Plaut v. Spendthrift Farm, Inc., 514 U.S. 211, 25 (1995)

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Cite as: 514 U. S. 211 (1995)

Opinion of the Court

is simply the recitation of pre-existing judicial power. The same is true of another of the dissent's examples, 28 U. S. C. 2255, which provides federal prisoners a statutory motion to vacate a federal sentence. This procedure " 'restates, clarifies and simplifies the procedure in the nature of the ancient writ of error coram nobis.' " United States v. Hayman, 342 U. S. 205, 218 (1952) (quoting the 1948 Reviser's Note to 2255). It is meaningless to speak of these statutes as applying "retroactively," since they simply codified judicial practice that pre-existed. Next, the dissent cites the provision of the Soldiers' and Sailors' Civil Relief Act of 1940, 54 Stat. 1178, 50 U. S. C. App. 520(4), which authorizes courts, upon application, to reopen judgments against members of the Armed Forces entered while they were on active duty. It could not be clearer, however, that this provision was not retroactive. It says: "If any judgment shall be rendered in any action or proceeding governed by this section against any person in military service during the period of such service . . . such judgment may . . . be opened . . . ." (Emphasis added.)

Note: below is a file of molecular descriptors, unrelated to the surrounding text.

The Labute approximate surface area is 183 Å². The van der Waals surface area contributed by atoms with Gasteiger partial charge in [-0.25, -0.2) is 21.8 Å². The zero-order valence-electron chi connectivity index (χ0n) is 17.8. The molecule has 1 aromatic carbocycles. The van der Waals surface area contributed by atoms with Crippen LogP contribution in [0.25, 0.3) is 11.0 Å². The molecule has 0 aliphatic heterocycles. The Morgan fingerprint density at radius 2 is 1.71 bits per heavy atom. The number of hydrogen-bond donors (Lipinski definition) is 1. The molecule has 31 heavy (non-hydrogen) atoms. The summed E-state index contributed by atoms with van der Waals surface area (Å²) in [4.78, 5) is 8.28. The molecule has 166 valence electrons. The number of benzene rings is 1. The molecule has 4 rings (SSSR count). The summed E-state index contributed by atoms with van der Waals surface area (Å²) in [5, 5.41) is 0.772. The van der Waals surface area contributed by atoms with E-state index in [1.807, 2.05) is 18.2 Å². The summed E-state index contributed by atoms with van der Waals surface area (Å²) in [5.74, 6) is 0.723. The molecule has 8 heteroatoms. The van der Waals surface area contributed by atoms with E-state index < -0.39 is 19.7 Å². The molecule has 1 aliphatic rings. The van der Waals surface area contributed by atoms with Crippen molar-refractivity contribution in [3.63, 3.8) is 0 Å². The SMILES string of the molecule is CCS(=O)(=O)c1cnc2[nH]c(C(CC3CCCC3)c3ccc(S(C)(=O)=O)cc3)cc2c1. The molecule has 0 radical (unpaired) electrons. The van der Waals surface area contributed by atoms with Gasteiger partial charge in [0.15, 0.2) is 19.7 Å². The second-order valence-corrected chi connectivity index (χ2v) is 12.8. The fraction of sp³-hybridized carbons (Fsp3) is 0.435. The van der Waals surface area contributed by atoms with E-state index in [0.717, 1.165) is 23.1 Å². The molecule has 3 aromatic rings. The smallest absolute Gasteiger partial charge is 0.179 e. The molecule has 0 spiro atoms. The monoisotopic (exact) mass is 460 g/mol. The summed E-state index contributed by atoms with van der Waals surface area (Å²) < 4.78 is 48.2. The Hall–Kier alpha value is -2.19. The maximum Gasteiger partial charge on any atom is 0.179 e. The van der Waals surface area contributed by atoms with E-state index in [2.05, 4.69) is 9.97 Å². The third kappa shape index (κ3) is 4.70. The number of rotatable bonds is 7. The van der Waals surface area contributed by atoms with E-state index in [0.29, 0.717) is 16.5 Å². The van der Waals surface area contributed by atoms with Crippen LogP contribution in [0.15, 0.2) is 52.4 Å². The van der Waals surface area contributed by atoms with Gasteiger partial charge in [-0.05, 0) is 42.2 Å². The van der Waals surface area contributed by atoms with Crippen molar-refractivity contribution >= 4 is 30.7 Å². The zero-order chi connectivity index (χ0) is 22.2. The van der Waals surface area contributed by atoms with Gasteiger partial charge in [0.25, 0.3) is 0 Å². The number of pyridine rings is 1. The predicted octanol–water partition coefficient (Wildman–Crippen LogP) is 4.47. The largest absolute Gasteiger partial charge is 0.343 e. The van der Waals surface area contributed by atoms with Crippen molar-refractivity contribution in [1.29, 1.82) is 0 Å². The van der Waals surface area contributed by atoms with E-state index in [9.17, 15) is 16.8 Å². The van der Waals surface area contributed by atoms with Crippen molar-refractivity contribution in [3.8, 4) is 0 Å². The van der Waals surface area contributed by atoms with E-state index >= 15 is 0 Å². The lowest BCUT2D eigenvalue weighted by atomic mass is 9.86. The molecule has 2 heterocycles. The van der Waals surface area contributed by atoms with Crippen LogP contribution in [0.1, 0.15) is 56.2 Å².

The dissent also cites, post, at 258, a provision of the Handicapped Children's Protection Act of 1986, 82 Stat. 901, 20 U. S. C. 1415(e)(4)(B) (1988 ed. and Supp. V), which provided for the award of attorney's fees under the Education for All Handicapped Children Act of 1975, 89 Stat. 773, 20 U. S. C. 1411 et seq. (1988 ed. and Supp. V). This changed the law regarding attorney's fees under the Education for All Handicapped Children Act, after our decision in Smith v. Robinson, 468 U. S. 992 (1984), found such fees to be unavailable. The provision of the Statutes at Large adopting this amendment to the United States Code specified, in effect, that it would apply not only to proceedings brought after its enactment, but also to proceedings pending at the time of, or brought after, the decision in Smith. See 100 Stat. 798. The amendment says nothing about reopening final judgments, and the retroactivity provision may well mean noth-

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